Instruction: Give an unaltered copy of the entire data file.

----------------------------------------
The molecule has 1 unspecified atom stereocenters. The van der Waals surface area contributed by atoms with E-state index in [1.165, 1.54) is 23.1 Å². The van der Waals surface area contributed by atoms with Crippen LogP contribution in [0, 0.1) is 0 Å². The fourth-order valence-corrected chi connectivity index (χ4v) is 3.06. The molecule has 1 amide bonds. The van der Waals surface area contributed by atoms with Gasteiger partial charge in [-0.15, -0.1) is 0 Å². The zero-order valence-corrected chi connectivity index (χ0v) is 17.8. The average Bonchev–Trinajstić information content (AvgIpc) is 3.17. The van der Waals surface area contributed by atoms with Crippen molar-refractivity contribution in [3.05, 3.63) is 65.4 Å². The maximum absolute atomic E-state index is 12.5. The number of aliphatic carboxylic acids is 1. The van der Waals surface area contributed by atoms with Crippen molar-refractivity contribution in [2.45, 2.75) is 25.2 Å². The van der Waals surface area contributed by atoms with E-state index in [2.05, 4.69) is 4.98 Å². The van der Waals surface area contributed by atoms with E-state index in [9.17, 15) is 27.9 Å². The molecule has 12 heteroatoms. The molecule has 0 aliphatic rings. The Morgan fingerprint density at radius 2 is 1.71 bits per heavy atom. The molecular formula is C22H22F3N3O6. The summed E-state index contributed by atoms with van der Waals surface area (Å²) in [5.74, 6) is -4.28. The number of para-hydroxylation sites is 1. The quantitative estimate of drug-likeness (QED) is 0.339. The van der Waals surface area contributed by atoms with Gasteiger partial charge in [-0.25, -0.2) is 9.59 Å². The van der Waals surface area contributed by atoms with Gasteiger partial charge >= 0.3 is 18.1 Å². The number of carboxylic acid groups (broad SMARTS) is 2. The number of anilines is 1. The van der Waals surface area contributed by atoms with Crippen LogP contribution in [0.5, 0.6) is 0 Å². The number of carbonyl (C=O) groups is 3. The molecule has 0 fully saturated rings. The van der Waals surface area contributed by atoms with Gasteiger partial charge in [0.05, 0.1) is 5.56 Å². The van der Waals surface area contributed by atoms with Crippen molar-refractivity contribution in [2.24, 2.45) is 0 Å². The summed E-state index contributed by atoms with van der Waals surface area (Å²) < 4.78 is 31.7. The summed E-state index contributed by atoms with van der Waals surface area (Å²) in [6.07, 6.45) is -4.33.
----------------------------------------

The molecule has 1 unspecified atom stereocenters. The van der Waals surface area contributed by atoms with E-state index in [1.165, 1.54) is 23.1 Å². The van der Waals surface area contributed by atoms with Crippen LogP contribution in [0, 0.1) is 0 Å². The fourth-order valence-corrected chi connectivity index (χ4v) is 3.06. The molecule has 1 amide bonds. The van der Waals surface area contributed by atoms with Gasteiger partial charge in [-0.15, -0.1) is 0 Å². The zero-order valence-corrected chi connectivity index (χ0v) is 17.8. The average Bonchev–Trinajstić information content (AvgIpc) is 3.17. The van der Waals surface area contributed by atoms with Crippen molar-refractivity contribution in [3.05, 3.63) is 65.4 Å². The maximum absolute atomic E-state index is 12.5. The number of aliphatic carboxylic acids is 1. The van der Waals surface area contributed by atoms with Crippen molar-refractivity contribution in [2.45, 2.75) is 25.2 Å². The van der Waals surface area contributed by atoms with E-state index in [2.05, 4.69) is 4.98 Å². The van der Waals surface area contributed by atoms with E-state index in [9.17, 15) is 27.9 Å². The molecule has 12 heteroatoms. The molecule has 0 aliphatic rings. The Morgan fingerprint density at radius 2 is 1.71 bits per heavy atom. The molecular formula is C22H22F3N3O6. The summed E-state index contributed by atoms with van der Waals surface area (Å²) in [5.74, 6) is -4.28. The number of para-hydroxylation sites is 1. The quantitative estimate of drug-likeness (QED) is 0.339. The van der Waals surface area contributed by atoms with Gasteiger partial charge in [-0.25, -0.2) is 9.59 Å². The van der Waals surface area contributed by atoms with Gasteiger partial charge >= 0.3 is 18.1 Å². The number of carboxylic acid groups (broad SMARTS) is 2. The number of anilines is 1. The van der Waals surface area contributed by atoms with Crippen LogP contribution in [0.5, 0.6) is 0 Å². The number of carbonyl (C=O) groups is 3. The molecule has 0 fully saturated rings. The van der Waals surface area contributed by atoms with Gasteiger partial charge in [0.05, 0.1) is 5.56 Å². The van der Waals surface area contributed by atoms with Crippen molar-refractivity contribution in [2.24, 2.45) is 0 Å². The summed E-state index contributed by atoms with van der Waals surface area (Å²) < 4.78 is 31.7. The summed E-state index contributed by atoms with van der Waals surface area (Å²) in [6.07, 6.45) is -4.33.